Dr. M.J. Bazos, MD Patient Handout


About Your Diagnosis
There are literally thousands of venomous animals in the world’s oceans, but the majority fall into several classes. These include corals (mostly fire coral in North America), jelly fish and sea nettles, sea urchins and star fish, sting rays, and fish including lion fish, scorpion fish, and stone fish. Most cause envenomation by a sting or by a puncture wound from a spine. Envenomations range from uncomfortable irritations of the skin to potentially life-threatening conditions. You may come in contact with these animals during skin or scuba diving, wading or swimming in shallow waters, or through contact with animals washed up on the beach.

Living With Your Diagnosis
Signs of mild envenomations from fire coral, jellyfish, or sea anemones usually include variable stinging, itching, or pain at the site of contact. This will frequently have a very rapid onset. Especially with jellyfish, there may be tentacles attached to the skin that must be removed carefully to avoid further stings to the victim or the rescuer. Blistering, welts, or swelling (which may last 1–2 weeks) may follow the sting. More severe cases can result in allergic reactions, muscle cramps and spasms, and convulsions. Headache, paralysis, and unconsciousness can occur. Heart irregularities, difficulty breathing, nausea and vomiting, and destruction of tissue with scarring at the site of the sting can also occur. Puncture wounds from sea urchins, sting rays, and the venomous fishes result in a distinct puncture wound that may contain broken off spines. Most result in rapid pain that is frequently burning. This may spread to include the whole limb. Prolonged bleeding and discoloration around the wound can occur. Severe muscle spasms and cramps, and paralysis of the limb may be seen. Nausea and vomiting, fainting or unconsciousness, difficulty breathing, and delirium are present in severe cases. Infection in the wound is a frequent delayed problem, especially if there are spine fragments in the wound.

Treatment falls into two broad categories. For fire coral, anemones, and jellyfish, initial treatment is to flush the area vigorously with vinegar. This will help neutralize the venom and prevent further stings from any stingers left on the skin. You should not use fresh water to rinse. Rubbing alcohol, although suggested in the past, may actually increase stings. Scrape any visible tentacles off with a knife or a razor. Be careful not to touch them with bare skin because you may be stung. After initial treatment, steroids applied either as a cream or given internally may be helpful for severe envenomations. If stung by a sea nettle, a baking powder solution may be better for the initial flushing, but vinegar is best when you are not completely sure what stung you. For the puncture type of stings, the best initial treatment is to flush the wound with sea water. This is followed by soaking the wound in nonscalding hot water (at around 110°F) for 30–90 minutes or until the pain decreases. You should add hot water as needed to maintain the temperature. If pain recurs, you should soak the wound in hot water again. It is very important to make sure that the water is as warm as can be comfortably tolerated, but not hot enough to scald. Your doctor should examine the wound for any retained spines that need to be removed. Your doctor may need to order x-ray examinations to find spines that are not visible in the wound. Antibiotics may help prevent infection.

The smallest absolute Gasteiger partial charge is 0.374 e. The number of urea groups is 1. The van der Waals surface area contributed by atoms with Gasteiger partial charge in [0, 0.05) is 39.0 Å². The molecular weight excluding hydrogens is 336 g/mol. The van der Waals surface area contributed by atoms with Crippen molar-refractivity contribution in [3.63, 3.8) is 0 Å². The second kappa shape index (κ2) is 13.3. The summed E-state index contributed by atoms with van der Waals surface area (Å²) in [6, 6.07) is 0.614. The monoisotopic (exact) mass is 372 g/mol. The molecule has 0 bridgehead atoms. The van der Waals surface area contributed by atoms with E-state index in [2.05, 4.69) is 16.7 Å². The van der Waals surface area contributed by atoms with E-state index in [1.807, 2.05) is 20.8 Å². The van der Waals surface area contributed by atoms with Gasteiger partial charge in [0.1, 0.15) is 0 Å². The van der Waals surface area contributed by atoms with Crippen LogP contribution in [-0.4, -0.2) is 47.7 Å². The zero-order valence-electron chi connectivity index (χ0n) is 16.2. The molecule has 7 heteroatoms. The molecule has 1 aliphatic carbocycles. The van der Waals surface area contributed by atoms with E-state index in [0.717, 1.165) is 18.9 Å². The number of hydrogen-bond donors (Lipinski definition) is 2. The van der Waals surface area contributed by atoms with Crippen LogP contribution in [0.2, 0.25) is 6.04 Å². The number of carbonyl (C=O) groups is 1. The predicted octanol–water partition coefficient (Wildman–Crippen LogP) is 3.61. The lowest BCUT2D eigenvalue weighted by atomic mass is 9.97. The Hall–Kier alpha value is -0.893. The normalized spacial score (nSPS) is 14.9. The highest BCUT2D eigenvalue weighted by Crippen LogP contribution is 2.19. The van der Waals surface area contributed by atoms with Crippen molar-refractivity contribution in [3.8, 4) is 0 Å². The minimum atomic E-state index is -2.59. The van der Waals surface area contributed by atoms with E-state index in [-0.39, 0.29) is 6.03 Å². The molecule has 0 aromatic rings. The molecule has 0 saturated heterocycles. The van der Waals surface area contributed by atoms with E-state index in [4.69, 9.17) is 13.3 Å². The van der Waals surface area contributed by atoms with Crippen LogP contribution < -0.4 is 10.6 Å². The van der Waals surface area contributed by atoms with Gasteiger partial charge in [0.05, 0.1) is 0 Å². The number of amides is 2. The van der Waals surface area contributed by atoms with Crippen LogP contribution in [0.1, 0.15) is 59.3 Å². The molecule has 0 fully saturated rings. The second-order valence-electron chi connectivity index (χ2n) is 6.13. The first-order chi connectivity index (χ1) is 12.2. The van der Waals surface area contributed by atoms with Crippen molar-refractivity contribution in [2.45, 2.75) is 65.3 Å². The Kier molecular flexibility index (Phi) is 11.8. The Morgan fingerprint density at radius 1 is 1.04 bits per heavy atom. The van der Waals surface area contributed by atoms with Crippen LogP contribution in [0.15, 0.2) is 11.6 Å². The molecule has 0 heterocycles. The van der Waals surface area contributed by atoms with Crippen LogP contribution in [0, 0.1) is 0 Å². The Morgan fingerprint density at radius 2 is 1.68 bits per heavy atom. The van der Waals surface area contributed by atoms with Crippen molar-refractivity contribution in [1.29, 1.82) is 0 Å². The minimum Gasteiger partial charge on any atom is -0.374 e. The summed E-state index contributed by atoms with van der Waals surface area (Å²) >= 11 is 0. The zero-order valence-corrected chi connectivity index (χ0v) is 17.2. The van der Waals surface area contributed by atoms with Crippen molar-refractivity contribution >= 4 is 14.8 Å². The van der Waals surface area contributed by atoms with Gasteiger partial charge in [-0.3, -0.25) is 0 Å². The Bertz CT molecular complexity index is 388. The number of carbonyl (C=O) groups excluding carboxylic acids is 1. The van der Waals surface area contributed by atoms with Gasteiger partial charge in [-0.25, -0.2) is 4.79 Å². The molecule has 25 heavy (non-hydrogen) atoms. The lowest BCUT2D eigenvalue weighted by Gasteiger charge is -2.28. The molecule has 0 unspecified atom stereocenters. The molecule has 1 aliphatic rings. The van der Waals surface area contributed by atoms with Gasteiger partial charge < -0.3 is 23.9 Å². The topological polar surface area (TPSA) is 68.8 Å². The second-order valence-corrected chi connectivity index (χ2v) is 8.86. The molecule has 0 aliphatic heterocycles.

The DOs
You should take any medicines as prescribed; these may include antibiotics or steroids. You should decrease activity involving the injured limb until it has recovered. This will decrease swelling and slow spread of any venom present in the wound. The best prevention is to avoid the animals that cause envenomation. If you are going to be diving, swimming, or wading in waters with which you are not familiar, it is wise to consult local experts. These include beach lifeguards or dive shop personnel. Ask them what the local venomous animals are and what to do if you come in contact with them. Especially in Australia and Asia, you may run across animals such as the box jelly fish that can cause rapidly fatal envenomations. Also in Asia, there are such things as sea shells that are venemous.

The DON’Ts
Many sea animals can cause envenomations. Therefore, it is wise not to handle any unknown animals, including sponges, corals, sea worms, jellyfish, sea urchins, and spiny starfish. You should avoid handling sting rays or venomous fishes such as scorpion fish, lion fish, or stone fish. These latter fish are popular in the “underground” tropical aquarium business, and there are many reports of envenomations from aquarium fish. If you are going to keep these fish, you must know the risks involved and take appropriate precautions to avoid injury. Many fish envenomations affect individuals wading in water in which they can not see the bottom. It is best to avoid this activity but if you must wade, you should shuffle along so as to scare any stingrays or fish out from under your feet before you step on them. You may encounter sea urchins when wading and they can not move, so you have to watch out for them.

When to Call Your Doctor
Because any of these envenomations can have delayed adverse effects, it is prudent to seek medical attention for any envenomation. If you have any signs of infection (such as fever, increasing pain, and increasing swelling, or pus is present in the wound), you should call your doctor.